The two faced nature of the end of the school year

standard June 6, 2014 Leave a response

There are five days of school left in the school year. Well, more like 4 days since today’s a half day and is already half gone and the last day is also a half day.

Four precious days of alone time. Four days where I have no one to answer to for a few hours, no one looking over my shoulder as I type, no one asking me a bazillion questions every five minutes, no one arguing right next to me, in the next room, in the yard, anywhere.

Four more days of not having to make lunch for anyone other than myself. (Wait, only three more days of that since the last day is a half day.)

Four more days of not having to be the MC to two little people’s days.

I’m mentally ticking off the minutes until my relative freedom ends. Until I’m not alone, at all, until they go back to school August 20th. (Why yes, that’s already on my calendar, why do you ask?)

I’m a little anxious about the whole “never alone” thing that’s looming ahead. I know from past summers that come July I’ll already feel like a big hen is perching on my head pecking, pecking, pecking away at the thoughts, the words, until all I can hear is noise both inside and outside of my head.

And yet, this morning I woke up, stretched, and smiled as I remembered that there are only four days left until the kids are finally free from school.

Come Friday we can get up when we want, get dressed when we want, eat when and what we want, not pack lunches, not do homework, not worry about finding socks to wear inside our shoes.

Four more school days and we can go sockless all. summer. long.

Four more school days and we can stop worrying about getting to school before the bell rings, about whether we forgot something at home, about girl drama, teacher drama, school drama.

Four more school days and we can heave a big sigh of relief, brush ourselves off, and put another year behind us.

The working/writing side of me is freaking out about the summer. The mom side of me is dancing a gig.

I love lazy summer days. I love letting the girls just play. I love the creativity that emerges after hours of unstructured time. I love hanging out at the pool, going to get ice cream, spending hours at the library or the park. I love the lack of obligations and the way summer days melt into one another until no one really knows exactly what day it might be.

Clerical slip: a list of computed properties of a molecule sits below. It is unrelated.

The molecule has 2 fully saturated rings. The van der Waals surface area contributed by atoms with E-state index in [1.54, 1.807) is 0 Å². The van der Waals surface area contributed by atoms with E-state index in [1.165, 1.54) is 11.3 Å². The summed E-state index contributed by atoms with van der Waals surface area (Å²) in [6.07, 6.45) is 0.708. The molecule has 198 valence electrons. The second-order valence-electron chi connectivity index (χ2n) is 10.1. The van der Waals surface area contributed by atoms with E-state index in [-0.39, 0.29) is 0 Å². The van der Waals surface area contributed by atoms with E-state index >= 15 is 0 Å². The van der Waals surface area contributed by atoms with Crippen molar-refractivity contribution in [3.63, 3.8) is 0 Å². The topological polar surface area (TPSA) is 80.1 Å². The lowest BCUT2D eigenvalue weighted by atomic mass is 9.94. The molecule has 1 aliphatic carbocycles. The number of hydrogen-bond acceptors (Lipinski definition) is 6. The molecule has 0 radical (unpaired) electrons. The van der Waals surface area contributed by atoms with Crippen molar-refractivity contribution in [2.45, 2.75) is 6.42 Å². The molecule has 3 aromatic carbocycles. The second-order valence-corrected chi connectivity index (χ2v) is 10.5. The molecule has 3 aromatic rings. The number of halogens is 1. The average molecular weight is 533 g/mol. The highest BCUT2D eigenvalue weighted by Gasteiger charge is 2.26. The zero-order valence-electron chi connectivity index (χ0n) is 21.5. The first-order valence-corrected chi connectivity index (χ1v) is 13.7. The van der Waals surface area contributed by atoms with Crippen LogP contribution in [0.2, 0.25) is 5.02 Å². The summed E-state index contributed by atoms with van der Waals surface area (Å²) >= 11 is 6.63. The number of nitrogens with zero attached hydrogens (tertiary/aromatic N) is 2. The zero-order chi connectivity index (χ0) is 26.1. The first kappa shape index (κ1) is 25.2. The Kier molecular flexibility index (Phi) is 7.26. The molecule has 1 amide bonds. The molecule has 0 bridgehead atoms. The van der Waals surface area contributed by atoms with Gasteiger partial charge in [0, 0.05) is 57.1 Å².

I think it all boils down to the fact that I’m not good at transitions. Never have been. I don’t do change very well. I like stability and continuity. I like knowing what tomorrow will bring, what situations will have to be managed. The start of a new season, with no plans, no established routine, makes me anxious, even knowing that we have done it all before, that we’ve even enjoyed it all before. It’s just a question of transitioning to that new state, to getting into the new flow.

I’m sure that getting through the next week will prove to be a challenge as my brain waffles between anticipation of both bliss and doom, never quite knowing which side to land on.

All I can do to prepare myself is to enjoy the alone time while it lasts and do my best to plan out the next 9 weeks. Even though that goes against the very nature of summer.

Was it enough to make the summer count?

standard August 12, 2013 Leave a response

I am not the type of person who wakes up in the middle of the night filled with anxiety. I leave the 3am panic attacks to M. Once I’m out, I’m out until someone shakes me awake so I can dispel fears, nightmares, or tummy aches.

Last night was a first.

At 4 am I lay there, awake, gripped with a fear I could barely articulate.

Later this morning I was able to pinpoint the cause of the panic.

School starts in 10 days.

Considering how excited I am to get back to having time to myself, you’d think I’d be thrilled, that anxious thoughts would be far from my head. And yet, there I lay, trying to breathe through the tightness that gripped my chest like a vice.

We only get 18 summers before they head off to college, before they plan their summers themselves. Did I do enough? Did I make this one count? Was hanging out, not doing anything the right thing to do?

Maybe we should have had more day trips? Maybe we should have gone on more hikes? On more excursions. Maybe we should have learned something together? Worked on family projects?

Should I have pushed for a family vacation? Should I have done more?